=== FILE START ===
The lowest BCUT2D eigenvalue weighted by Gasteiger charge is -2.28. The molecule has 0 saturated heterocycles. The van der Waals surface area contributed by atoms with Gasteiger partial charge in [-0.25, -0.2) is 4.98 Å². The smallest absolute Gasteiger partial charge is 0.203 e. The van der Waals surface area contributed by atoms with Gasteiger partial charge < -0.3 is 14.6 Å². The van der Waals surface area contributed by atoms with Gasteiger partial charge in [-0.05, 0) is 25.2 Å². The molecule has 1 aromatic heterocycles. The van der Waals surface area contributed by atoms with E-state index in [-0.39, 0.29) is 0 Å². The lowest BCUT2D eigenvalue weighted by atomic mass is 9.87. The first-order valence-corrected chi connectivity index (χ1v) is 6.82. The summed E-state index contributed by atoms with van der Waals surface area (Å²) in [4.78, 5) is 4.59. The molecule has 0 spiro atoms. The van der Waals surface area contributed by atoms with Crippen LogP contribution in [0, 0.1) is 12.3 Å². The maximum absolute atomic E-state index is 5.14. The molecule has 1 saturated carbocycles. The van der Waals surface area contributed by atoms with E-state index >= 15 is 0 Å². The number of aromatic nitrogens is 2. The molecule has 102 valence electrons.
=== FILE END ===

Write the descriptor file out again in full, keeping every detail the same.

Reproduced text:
The lowest BCUT2D eigenvalue weighted by Gasteiger charge is -2.28. The molecule has 0 saturated heterocycles. The van der Waals surface area contributed by atoms with Gasteiger partial charge in [-0.25, -0.2) is 4.98 Å². The smallest absolute Gasteiger partial charge is 0.203 e. The van der Waals surface area contributed by atoms with Gasteiger partial charge < -0.3 is 14.6 Å². The van der Waals surface area contributed by atoms with Gasteiger partial charge in [-0.05, 0) is 25.2 Å². The molecule has 1 aromatic heterocycles. The van der Waals surface area contributed by atoms with E-state index in [-0.39, 0.29) is 0 Å². The lowest BCUT2D eigenvalue weighted by atomic mass is 9.87. The first-order valence-corrected chi connectivity index (χ1v) is 6.82. The summed E-state index contributed by atoms with van der Waals surface area (Å²) in [4.78, 5) is 4.59. The molecule has 0 spiro atoms. The van der Waals surface area contributed by atoms with Crippen LogP contribution in [0, 0.1) is 12.3 Å². The maximum absolute atomic E-state index is 5.14. The molecule has 1 saturated carbocycles. The van der Waals surface area contributed by atoms with E-state index >= 15 is 0 Å². The number of aromatic nitrogens is 2. The molecule has 102 valence electrons.